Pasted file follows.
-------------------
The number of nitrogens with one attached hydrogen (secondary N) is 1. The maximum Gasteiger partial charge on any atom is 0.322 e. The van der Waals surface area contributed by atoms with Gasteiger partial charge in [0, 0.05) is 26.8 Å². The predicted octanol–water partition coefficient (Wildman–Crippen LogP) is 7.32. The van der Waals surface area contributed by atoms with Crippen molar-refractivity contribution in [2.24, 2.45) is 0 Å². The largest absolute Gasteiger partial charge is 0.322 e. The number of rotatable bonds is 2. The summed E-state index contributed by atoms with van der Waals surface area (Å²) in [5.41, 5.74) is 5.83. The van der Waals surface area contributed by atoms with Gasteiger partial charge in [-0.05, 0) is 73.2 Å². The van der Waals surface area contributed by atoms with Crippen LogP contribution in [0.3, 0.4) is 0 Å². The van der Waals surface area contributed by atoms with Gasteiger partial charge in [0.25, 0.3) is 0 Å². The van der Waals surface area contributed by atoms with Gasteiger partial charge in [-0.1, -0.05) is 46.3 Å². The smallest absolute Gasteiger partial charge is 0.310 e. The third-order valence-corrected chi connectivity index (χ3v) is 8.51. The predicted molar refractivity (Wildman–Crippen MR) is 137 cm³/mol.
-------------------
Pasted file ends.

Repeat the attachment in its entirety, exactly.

The number of nitrogens with one attached hydrogen (secondary N) is 1. The maximum Gasteiger partial charge on any atom is 0.322 e. The van der Waals surface area contributed by atoms with Gasteiger partial charge in [0, 0.05) is 26.8 Å². The predicted octanol–water partition coefficient (Wildman–Crippen LogP) is 7.32. The van der Waals surface area contributed by atoms with Crippen molar-refractivity contribution in [2.24, 2.45) is 0 Å². The largest absolute Gasteiger partial charge is 0.322 e. The number of rotatable bonds is 2. The summed E-state index contributed by atoms with van der Waals surface area (Å²) in [5.41, 5.74) is 5.83. The van der Waals surface area contributed by atoms with Gasteiger partial charge in [-0.05, 0) is 73.2 Å². The van der Waals surface area contributed by atoms with Crippen LogP contribution in [0.3, 0.4) is 0 Å². The van der Waals surface area contributed by atoms with Gasteiger partial charge in [0.25, 0.3) is 0 Å². The van der Waals surface area contributed by atoms with Gasteiger partial charge in [-0.1, -0.05) is 46.3 Å². The smallest absolute Gasteiger partial charge is 0.310 e. The third-order valence-corrected chi connectivity index (χ3v) is 8.51. The predicted molar refractivity (Wildman–Crippen MR) is 137 cm³/mol.